On April 23, 2024, the U.S. Department of Labor (DOL) issued a final rule substantially raising the salary thresholds for certain employees to qualify for overtime exemptions under the federal Fair Labor Standards Act (FLSA).

The FLSA generally requires covered employers to pay employees a minimum wage and, for employees who work more than 40 hours a week, overtime pay of at least 1.5 times an employee’s regular rate. However, the law currently exempts from its overtime requirements those who are employed in “white collar” positions whose duties satisfy the FLSA’s “duties” test applicable to executive, administrative and professional employees, provided that such an individual’s annualized salary is at least $35,568.

Beginning July 1, 2024, the recently released final rule calls for an increase in the compensation threshold for executive, administrative and professional employees to $43,888 per year.  Thereafter, beginning January 1, 2025, the final rule will raise the compensation threshold for such employees to $58,656 per year. Updates to the earnings thresholds shall be calculated every three years based on wage data.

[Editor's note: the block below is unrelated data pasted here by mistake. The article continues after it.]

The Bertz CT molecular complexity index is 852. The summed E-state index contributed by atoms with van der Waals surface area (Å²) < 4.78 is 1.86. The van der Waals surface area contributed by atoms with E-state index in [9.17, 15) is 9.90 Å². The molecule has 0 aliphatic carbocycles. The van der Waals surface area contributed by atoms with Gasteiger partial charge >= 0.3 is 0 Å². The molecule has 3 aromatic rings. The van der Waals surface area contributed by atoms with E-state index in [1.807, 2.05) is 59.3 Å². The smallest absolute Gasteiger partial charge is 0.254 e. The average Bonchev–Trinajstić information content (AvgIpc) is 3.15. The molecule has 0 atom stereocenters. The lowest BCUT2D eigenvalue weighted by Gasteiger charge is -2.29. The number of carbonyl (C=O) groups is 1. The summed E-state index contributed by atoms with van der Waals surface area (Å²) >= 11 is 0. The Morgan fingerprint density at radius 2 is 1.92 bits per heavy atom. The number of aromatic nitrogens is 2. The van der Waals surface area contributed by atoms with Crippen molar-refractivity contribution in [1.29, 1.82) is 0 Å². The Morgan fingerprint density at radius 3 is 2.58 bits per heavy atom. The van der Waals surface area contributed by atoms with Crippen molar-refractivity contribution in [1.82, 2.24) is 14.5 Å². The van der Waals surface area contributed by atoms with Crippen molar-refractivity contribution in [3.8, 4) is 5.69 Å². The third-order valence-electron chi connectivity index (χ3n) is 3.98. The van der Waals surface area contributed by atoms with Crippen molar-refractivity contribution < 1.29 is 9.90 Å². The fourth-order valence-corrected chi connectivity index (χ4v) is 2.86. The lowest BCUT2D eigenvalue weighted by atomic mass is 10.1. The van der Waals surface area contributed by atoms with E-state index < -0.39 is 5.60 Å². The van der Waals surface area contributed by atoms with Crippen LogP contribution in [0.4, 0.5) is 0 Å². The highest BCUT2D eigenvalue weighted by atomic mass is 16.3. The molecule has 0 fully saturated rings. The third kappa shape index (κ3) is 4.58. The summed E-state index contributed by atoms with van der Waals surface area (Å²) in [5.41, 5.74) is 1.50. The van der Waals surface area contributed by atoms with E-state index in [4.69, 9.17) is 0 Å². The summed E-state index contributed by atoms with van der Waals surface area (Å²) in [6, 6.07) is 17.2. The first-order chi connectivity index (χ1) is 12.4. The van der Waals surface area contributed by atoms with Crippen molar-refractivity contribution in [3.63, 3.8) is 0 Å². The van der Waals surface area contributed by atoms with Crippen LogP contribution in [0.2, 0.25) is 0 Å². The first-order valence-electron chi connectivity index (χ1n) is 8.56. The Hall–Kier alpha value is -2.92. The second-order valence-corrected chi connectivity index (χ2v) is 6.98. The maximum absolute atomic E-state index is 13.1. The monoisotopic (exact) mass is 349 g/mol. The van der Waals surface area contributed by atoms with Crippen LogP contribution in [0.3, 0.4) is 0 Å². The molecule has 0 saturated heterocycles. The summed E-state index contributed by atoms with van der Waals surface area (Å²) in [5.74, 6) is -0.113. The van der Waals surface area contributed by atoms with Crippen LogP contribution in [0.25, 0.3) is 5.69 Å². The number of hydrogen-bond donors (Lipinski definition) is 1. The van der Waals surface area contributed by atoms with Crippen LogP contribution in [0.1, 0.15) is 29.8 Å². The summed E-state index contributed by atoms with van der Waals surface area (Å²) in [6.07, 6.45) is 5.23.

If the rule—which is likely to face legal challenges that could delay implementation—goes into effect, it is expected to result in about four million U.S. employees losing their exempt status. Affected employers should consider either raising the salaries paid to such employees to maintain the exemption or reclassifying their positions as non-exempt and paying them overtime for any hours worked over 40 per week.

The attorneys at Murtha Cullina will continue to monitor the implementation of this rule, including any legal challenges. If you have any questions, please do not hesitate to contact Emily McDonough Souza at esouza@murthalaw.com or at 203.772.7711.